Peer to peer lending is normally done through a lending site. It is used by investors who are willing to take a risk and earn better rates than they would with their money in a bank or building society account. Borrowers use peer to peer lenders when they have had difficulty obtaining loans from traditional lenders.
There are a variety of lending websites. Some let you choose the person or business to lend money to and others take your money and use it for different projects, spreading your money between borrowers. The people who borrow from these sites have their credit checked and money is only lent to people with good credit scores.
Some companies have compensation schemes in place in case of default, but others don’t. However, they do take whatever action is necessary to recover their money. Look for a company that is a member of the Peer2Peer Finance Association. It is a self-regulated body designed to ensure high standards and customer protection. Peer to peer lending is regulated by the Financial Standards Authority.
Here’s some information on the three most popular UK sites, all of which are members of the Peer2Peer Finance Association. As well as lending you’ll also be able to see how they carry out their peer to peer borrowing too.
Zopa was the first peer to peer lending website in the UK. If you decide to become a lender your money is divided into sums of £10 and they then spread your money around between various borrowers. This is less risky than lending your money to one borrower only. Bear in mind though that they no longer offer compensation for defaulters. There are two investment methods:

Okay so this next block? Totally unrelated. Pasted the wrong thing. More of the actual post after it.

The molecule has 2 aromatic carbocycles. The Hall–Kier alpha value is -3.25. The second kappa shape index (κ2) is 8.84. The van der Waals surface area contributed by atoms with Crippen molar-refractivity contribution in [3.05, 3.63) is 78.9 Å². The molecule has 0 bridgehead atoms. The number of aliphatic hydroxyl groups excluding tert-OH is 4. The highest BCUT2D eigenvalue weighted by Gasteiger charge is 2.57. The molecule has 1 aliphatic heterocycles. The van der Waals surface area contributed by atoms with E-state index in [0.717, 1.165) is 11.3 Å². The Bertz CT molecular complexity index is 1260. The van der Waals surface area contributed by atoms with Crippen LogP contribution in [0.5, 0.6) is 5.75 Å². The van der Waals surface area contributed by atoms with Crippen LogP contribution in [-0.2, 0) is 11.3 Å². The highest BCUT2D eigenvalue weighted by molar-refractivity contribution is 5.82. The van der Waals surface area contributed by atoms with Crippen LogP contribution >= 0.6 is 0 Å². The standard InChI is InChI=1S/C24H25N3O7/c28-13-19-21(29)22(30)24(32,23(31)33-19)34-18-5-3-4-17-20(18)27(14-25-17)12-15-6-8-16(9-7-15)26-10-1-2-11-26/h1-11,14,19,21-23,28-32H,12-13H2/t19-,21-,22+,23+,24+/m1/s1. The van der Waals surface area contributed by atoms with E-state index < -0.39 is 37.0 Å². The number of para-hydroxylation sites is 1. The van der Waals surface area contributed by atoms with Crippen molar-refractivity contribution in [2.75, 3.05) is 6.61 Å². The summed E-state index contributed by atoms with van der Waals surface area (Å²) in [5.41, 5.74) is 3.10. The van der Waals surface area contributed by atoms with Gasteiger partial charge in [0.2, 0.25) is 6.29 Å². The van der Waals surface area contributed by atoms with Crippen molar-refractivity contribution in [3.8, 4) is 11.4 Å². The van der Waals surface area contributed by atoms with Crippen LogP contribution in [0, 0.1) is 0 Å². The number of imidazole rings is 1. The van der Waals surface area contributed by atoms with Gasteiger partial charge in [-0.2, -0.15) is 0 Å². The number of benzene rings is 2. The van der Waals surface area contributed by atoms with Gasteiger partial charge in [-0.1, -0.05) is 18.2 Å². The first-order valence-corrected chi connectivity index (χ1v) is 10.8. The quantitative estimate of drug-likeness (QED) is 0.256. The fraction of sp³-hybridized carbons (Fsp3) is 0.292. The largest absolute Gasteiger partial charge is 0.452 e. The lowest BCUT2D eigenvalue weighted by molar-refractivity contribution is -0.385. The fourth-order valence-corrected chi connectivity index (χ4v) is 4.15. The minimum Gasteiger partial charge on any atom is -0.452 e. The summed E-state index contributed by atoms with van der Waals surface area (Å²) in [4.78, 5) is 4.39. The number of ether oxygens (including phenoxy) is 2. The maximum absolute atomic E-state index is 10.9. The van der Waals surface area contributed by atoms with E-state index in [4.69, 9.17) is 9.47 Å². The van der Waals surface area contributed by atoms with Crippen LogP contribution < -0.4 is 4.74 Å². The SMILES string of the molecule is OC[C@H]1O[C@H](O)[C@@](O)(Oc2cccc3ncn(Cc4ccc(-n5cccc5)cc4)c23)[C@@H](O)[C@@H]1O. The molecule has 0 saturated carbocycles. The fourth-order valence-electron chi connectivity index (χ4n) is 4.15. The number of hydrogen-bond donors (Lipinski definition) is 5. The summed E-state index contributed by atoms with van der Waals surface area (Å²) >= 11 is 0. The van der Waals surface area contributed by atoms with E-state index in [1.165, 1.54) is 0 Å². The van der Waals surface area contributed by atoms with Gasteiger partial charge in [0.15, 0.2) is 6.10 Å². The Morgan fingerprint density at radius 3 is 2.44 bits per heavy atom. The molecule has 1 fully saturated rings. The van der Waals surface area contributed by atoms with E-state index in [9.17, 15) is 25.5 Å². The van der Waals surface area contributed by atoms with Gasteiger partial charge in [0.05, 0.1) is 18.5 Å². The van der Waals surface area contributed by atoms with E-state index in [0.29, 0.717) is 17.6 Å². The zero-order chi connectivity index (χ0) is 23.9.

Zopa uses your money across their normal risk market. You pay a 1% fee when you lend and they say investors can expect a return of 3.9% after their fees.
You’ll get a better return with Zopa Plus, it’s 6.1%, but you’ll be lending to higher risk markets with a 1% lending fee after their fees. You can withdraw your funds early, but you will have to pay 1% of the total amount withdrawn.
Unlike Zopa, Ratesetter has a compensation fund so that in the event of a default you may get all or some of your money back. Ratesetter doesn’t offer as high returns as some companies, but they’ll still make more than if your money was locked away in a savings account.
You can’t choose your borrowers, the site does this for you. There’s a minimum lend of £10 and the lending term can be rolling, one or five years.
Withdrawing funds early means that you will have your rate reduced. Ratesetter says that their average rates are 3.1% for rolling credit, 3.7% for one year and 5.9% for five years. This takes into account Ratesetter’s fees.
Funding Circle doesn’t have a compensation fund, so the risk of lending with them is higher than with a company like Ratesetter. However, their returns are better and they claim that nobody who has lent to 100 companies with a maximum exposure of 1% has ever lost money.
You can choose who you want to lend to. Or if you have an investment of £2,000 you can use their Auto Bid feature and spread your money over 100 businesses, lending £20 to each business.
Their minimum lend is £20 to one company and their lending terms are between six months and 5 years. If you want to withdraw funds early you need to find an investor willing to buy your loan part and pay a 0.25% fee.
Funding Circle says the average return for lenders is 6.5% after fees on A+ loans.
There are other sites available for investment, you can also check out the following sites:
You will have to pay tax on peer to peer lending as it is regarded as income. HRMC will want to know how much interest you earned at the end of each tax year. However, if your earnings fall below the basic rate of £1,000 for basic rate taxpayers and £500 for higher-rates then you won’t pay any tax, as it falls under your Personal Savings Allowance.
You can also purchase an Innovative Finance ISA, which has been designed for peer to peer investors and this means that your return is tax-free. The ISA is only available for certain projects which include green energy, business and property development. For the full list have a look at the article from Which?